Murphy developed an interest in early Christian writers while in the seminary. After writing his first article in 1937 "The Irascible Hermit" about St. Jerome,[4] he showed it to the rector of the seminary, saying he hoped to have the article published. Disapproving, the rector said, "You're very ambitious". The Paulist Fathers' Catholic World magazine published Murphy's article, paid him $40 and encouraged him to continue writing.[5] Murphy became a respected and frequent contributor to the Catholic press.

Murphy served as an editor of the New Catholic Encyclopedia (1968 edition) for all articles related to Patristic and Byzantine studies. He contributed over 100 separate articles to the encyclopedia.[7]

Murphy was a delegate to the 1974 United Nations Symposium on Population and Human Rights in Amsterdam. He wrote one of the key event articles entitled The Impact of Fertility on Human Rights.[7]

Second Vatican Council coverage[edit]

During the Second Vatican Council, held in Rome from 1962 to 1965, Murphy originally planned to simply report on the proceedings in a Catholic magazine. Serving as theological adviser to a Redemptorist bishop during the Council, Murphy was able to attend all sessions, allowing him accurate, first-hand insider knowledge. Murphy said "one could learn a lot by going up and down in the Vatican elevators, attending embassy parties and reading Italian papers". When Roman Curia officials tried to block Pope John XXIII's reform-minded council, control Catholic scholarship around the world, and tried to control the council itself, Murphy's reporting became important to the world.[5]

The New Yorker magazine's wider audience[edit]

Murphy sought a wider audience for the story. John Chapin, a literary agent and translator of Redemptorist works introduced Murphy to Robert Giroux of Farrar, Straus & Giroux. Giroux contacted William Shawn, the editor of The New Yorker magazine. Shawn agreed to publish Murphy's reports, under the pseudonym "Xavier Rynne", the first name taken from Murphy's middle name and the last name taken from his mother's birth name.

The New Yorker articles were entitled Letters From Vatican City. The first, published in October, 1962, attracted world-wide attention. Murphy is credited with setting the tone for the popular view of the council, depicting it as "conservative" versus "liberal".[9]

The Baltimore Province of the Redemptorists positively reviewed Murphy's Second Vatican Council reporting, saying "Keenly appreciating Pope John XXIII's declared intention in calling the Council, 'to open a window' and 'let in fresh air,' Father Murphy not only reported on the Church's view of the modern world, but in doing so, let the modern world see the workings of the Church".[6]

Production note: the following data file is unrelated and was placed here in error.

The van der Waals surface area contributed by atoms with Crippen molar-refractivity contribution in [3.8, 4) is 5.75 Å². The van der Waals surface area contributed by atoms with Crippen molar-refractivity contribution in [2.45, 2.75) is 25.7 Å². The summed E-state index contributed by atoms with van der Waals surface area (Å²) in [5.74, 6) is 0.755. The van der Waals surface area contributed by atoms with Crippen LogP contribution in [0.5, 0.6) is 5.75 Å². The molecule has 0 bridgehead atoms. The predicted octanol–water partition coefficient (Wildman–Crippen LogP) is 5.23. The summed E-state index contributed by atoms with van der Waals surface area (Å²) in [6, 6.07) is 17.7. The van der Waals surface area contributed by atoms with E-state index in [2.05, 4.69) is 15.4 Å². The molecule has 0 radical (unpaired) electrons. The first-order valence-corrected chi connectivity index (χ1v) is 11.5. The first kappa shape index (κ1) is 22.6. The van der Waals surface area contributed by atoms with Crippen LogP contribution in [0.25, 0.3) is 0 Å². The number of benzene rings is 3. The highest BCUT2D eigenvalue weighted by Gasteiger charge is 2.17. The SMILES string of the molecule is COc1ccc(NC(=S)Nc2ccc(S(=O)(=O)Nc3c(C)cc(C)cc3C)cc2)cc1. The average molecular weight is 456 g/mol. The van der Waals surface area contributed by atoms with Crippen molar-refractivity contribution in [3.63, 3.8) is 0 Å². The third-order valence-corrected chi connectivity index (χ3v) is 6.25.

The collected articles were published in a book, Vatican Council II in 1968 and reprinted by Orbis Books in 1999. In a New York Times review, author Gustav Niebuhr called the book "a landmark history of the council".[6]

The search for "Xavier Rynne"[edit]

Officials in the Vatican tried for years to prove Murphy had written the articles. Murphy was once called before Archbishop Pietro Parente, Assessor of the Vatican "Holy Office" (often referred to as "the Inquisition"). In the Xavier Rynne articles, Murphy had unflatteringly referred to Parente as "a strange personality who has few friends and sees heresy everywhere". The archbishop held up a copy of a Xavier Rynne book. Murphy asked, "Do you want me to take an oath about that book?" and said, "I'm not the author of that book." Murphy later explained he saw himself as author not of the books, but of the individual articles. Murphy said he used "casuistry - making subtle distinctions intended to mislead - which we were taught to do".

Murphy escaped the consequences of the interrogation when Archbishop Parente referred to Pius XI as "a little feeble-minded" or "crazy in the head". Murphy told his American monsignor who was serving as Murphy's secretary during the meeting, "Write down that he said Pius XI was feeble-minded." The archbishop, worried he would be censured for the remark, simply walked out. Murphy was free to go.

The quest by the church to discover the true identity of "Xavier Rynne" continued. When Murphy's mother was told by a son-in-law the Auxiliary Bishop of New York Edwin Broderick had asked him what his mother-in-law's maiden name was, Mrs. Murphy immediately suspected something, saying "Damn that Frank. He's in trouble again".[5]

Public admission of authorship[edit]

In 1998, Murphy said he would like to be remembered "as a footnote in the history of the church in the modern age". Murphy publicly admitted to having written the "Xavier Rynne" articles, saying "I was afraid that if I went to my grave without making it known, the damned Jesuits would have claimed it was one of theirs and the Redemptorists would have been just as happy". Regarding his pseudonym, he said "thanks to the (Vatican) Council, my mother's maiden name is known all over the world".[5]

Later life[edit]